In mid seventeenth-century Venice, opera first emerged from courts and private drawing rooms to become a form of public entertainment. Early commercial operas were elaborate spectacles, featuring ornate costumes and set design along with dancing and music. As ambitious works of theater, these productions required not only significant financial backing, but also strong managers to oversee several months of rehearsals and performances. These impresarios were responsible for every facet of production from contracting the cast to balancing the books at season's end. The systems they created still survive, in part, today.
Inventing the Business of Opera explores public opera in its infancy, from 1637 to 1677, when theater owners and impresarios established Venice as the operatic capital of Europe. Drawing on extensive new documentation, the book studies all of the components necessary to opera production, from the financial backing of various populations of Venice, to the commissioning and creation of the libretto and the score; the recruitment and employment of singers, dancers, and instrumentalists; the production of the scenery and the costumes, and, the nature of the audience; and, finally, the issue of patronage. Throughout the book, the problems faced by impresarios come into new focus. The authors chronicle the progress of Marco Faustini, the impresario most well known today, who made his way from one of Venice's smallest theaters to one of the largest. His companies provide the most personal view of an impresario and his partners, who ranged from Venetian nobles to artisans. Throughout the book, Venice emerges as a city that prized novelty over economy, with new repertory, scenery, costumes, and expensive singers the rule rather than the exception. The authors examine the challenges faced by four separate Venetian theaters during the seventeenth century: San Cassiano, the first opera theater, the Novissimo, the small Sant'Aponal, and San Luca, established in 1660. Only two of them would survive past the 1650s.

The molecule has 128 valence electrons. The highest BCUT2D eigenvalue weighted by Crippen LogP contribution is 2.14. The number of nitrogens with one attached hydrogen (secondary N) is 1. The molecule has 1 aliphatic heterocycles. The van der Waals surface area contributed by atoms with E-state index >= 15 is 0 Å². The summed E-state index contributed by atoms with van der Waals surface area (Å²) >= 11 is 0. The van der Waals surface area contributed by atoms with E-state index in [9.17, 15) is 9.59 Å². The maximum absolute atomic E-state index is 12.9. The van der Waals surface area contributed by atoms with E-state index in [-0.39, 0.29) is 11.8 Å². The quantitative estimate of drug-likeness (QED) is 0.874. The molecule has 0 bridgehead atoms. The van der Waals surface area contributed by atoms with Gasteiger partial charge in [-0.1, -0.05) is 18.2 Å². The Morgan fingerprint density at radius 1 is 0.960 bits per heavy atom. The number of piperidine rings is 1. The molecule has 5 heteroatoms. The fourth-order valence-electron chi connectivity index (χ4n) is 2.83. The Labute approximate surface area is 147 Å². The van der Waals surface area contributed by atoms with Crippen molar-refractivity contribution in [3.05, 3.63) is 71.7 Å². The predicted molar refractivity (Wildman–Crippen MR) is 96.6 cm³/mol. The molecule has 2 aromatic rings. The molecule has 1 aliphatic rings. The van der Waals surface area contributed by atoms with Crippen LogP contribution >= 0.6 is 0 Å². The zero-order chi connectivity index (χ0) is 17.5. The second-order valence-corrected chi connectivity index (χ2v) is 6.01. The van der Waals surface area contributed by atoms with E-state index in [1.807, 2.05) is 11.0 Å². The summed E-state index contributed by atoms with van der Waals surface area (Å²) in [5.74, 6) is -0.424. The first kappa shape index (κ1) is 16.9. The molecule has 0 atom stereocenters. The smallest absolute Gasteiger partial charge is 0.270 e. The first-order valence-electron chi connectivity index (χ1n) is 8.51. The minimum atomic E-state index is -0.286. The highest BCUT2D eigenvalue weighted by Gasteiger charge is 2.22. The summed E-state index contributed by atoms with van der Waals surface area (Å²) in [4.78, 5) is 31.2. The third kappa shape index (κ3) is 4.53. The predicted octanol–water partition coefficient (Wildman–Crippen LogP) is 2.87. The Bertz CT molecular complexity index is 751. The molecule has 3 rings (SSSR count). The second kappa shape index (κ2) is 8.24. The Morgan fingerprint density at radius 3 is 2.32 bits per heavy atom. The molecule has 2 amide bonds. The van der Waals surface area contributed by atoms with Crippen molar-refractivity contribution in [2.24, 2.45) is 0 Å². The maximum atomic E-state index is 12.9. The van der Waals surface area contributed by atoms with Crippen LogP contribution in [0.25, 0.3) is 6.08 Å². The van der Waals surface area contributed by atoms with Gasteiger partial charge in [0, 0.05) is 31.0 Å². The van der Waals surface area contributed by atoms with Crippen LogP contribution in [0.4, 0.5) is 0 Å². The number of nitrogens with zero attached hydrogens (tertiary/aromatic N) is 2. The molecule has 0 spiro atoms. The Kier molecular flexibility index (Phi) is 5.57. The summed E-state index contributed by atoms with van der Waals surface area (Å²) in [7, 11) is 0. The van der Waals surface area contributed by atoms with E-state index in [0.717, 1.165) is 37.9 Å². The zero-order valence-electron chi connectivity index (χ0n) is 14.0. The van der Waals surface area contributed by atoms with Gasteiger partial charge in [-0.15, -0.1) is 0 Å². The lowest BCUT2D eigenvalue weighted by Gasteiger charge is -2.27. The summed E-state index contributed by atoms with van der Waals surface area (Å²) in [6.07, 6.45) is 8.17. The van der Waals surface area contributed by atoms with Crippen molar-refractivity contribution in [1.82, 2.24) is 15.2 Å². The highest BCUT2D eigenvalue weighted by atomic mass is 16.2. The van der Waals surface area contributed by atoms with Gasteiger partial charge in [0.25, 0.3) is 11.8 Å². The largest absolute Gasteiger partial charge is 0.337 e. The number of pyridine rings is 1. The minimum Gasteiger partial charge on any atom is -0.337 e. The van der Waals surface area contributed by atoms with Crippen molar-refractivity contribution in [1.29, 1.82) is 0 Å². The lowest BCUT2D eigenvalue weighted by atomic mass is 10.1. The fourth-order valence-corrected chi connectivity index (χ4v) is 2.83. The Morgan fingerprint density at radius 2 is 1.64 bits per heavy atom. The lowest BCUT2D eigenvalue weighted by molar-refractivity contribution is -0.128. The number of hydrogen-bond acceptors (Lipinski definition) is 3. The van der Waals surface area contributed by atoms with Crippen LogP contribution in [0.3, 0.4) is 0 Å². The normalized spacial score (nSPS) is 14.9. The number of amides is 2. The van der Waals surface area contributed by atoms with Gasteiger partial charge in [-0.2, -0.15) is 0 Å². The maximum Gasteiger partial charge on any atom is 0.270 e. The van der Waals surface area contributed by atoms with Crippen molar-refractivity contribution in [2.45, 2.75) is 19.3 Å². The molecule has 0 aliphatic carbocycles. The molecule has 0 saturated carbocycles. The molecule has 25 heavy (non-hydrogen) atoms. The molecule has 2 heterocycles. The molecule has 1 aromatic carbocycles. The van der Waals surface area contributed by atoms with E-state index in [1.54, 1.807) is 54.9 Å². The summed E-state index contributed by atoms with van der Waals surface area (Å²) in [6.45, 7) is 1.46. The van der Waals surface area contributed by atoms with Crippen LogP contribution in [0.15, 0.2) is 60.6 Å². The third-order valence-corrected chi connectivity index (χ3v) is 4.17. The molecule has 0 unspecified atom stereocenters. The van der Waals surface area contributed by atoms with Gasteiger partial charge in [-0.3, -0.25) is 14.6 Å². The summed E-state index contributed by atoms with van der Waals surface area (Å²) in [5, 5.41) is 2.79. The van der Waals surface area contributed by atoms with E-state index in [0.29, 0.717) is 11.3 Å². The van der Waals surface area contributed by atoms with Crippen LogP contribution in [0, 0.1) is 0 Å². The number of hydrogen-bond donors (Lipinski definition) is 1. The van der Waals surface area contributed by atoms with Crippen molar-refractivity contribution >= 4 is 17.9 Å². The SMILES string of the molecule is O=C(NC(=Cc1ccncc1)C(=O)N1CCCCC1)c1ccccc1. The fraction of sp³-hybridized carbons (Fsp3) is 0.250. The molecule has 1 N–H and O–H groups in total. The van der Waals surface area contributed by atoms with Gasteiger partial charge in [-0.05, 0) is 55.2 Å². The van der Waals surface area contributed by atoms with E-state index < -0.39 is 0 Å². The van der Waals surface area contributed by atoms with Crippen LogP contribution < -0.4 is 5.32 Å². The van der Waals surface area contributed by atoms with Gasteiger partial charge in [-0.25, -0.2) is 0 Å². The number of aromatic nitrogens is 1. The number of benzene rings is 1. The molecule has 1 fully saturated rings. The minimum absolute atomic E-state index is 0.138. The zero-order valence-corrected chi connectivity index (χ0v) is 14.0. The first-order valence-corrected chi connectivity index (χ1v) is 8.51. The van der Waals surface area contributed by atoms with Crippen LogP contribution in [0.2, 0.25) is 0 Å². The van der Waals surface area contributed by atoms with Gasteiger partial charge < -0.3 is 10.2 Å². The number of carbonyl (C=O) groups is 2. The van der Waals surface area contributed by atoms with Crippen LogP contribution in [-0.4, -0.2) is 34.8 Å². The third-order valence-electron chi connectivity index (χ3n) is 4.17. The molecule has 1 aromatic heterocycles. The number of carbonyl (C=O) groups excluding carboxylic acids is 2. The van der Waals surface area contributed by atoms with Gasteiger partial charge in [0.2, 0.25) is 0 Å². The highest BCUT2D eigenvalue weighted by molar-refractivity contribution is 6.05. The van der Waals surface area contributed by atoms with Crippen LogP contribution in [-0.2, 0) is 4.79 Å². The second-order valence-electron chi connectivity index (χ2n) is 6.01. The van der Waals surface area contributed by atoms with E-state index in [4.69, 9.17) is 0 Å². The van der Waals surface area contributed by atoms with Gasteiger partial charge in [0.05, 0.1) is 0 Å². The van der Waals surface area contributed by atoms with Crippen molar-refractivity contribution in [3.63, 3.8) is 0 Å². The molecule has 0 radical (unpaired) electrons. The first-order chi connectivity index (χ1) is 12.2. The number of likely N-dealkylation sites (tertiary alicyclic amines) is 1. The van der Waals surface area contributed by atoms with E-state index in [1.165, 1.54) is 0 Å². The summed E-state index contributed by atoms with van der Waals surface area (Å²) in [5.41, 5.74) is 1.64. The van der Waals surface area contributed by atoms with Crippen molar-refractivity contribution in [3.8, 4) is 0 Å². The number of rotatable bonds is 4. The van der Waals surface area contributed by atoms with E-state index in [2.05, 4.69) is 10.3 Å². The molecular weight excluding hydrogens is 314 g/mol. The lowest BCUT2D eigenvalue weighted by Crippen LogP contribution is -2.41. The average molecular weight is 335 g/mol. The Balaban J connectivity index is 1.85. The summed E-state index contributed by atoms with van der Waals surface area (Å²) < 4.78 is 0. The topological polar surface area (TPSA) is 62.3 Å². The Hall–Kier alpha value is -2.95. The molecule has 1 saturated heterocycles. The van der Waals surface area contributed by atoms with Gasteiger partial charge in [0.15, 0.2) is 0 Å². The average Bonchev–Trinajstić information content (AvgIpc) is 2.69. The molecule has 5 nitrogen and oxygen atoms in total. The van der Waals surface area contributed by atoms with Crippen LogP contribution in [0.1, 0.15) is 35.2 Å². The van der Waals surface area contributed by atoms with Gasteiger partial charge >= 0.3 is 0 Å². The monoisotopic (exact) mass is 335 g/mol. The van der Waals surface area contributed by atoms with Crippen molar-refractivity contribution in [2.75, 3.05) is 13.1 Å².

Through close examination of an extraordinary cache of documents—including personal papers, account books, and correspondence — Beth and Jonathan Glixon provide a comprehensive view of opera production in mid-seventeenth century Venice. For the first time in a study of opera, an emphasis is placed on the physical production — the scenery, costumes, and stage machinery — that tied these opera productions to the social and economic life of the city. This original and meticulously researched study will be of strong interest to all students of opera and its history.